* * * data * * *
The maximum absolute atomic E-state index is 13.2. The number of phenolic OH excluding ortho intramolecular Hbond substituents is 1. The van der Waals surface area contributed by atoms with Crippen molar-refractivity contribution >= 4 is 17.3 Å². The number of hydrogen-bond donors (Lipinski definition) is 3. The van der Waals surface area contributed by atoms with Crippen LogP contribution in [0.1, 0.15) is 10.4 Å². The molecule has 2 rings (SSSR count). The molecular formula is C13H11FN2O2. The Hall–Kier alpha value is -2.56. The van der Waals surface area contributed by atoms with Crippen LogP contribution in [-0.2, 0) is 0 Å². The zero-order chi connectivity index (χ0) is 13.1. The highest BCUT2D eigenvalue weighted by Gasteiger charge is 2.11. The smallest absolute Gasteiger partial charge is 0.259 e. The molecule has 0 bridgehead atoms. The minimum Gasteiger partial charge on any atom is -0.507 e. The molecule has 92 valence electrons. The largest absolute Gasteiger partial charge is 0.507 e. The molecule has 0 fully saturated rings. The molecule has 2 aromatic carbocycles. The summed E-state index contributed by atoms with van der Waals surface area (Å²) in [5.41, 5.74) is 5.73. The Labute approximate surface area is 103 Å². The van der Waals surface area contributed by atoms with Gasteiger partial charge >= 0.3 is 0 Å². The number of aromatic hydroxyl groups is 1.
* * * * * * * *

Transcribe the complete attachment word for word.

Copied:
The maximum absolute atomic E-state index is 13.2. The number of phenolic OH excluding ortho intramolecular Hbond substituents is 1. The van der Waals surface area contributed by atoms with Crippen molar-refractivity contribution >= 4 is 17.3 Å². The number of hydrogen-bond donors (Lipinski definition) is 3. The van der Waals surface area contributed by atoms with Crippen LogP contribution in [0.1, 0.15) is 10.4 Å². The molecule has 2 rings (SSSR count). The molecular formula is C13H11FN2O2. The Hall–Kier alpha value is -2.56. The van der Waals surface area contributed by atoms with Crippen LogP contribution in [-0.2, 0) is 0 Å². The zero-order chi connectivity index (χ0) is 13.1. The highest BCUT2D eigenvalue weighted by Gasteiger charge is 2.11. The smallest absolute Gasteiger partial charge is 0.259 e. The molecule has 0 bridgehead atoms. The minimum Gasteiger partial charge on any atom is -0.507 e. The molecule has 92 valence electrons. The largest absolute Gasteiger partial charge is 0.507 e. The molecule has 0 fully saturated rings. The molecule has 2 aromatic carbocycles. The summed E-state index contributed by atoms with van der Waals surface area (Å²) in [5.41, 5.74) is 5.73. The Labute approximate surface area is 103 Å². The van der Waals surface area contributed by atoms with Gasteiger partial charge >= 0.3 is 0 Å². The number of aromatic hydroxyl groups is 1.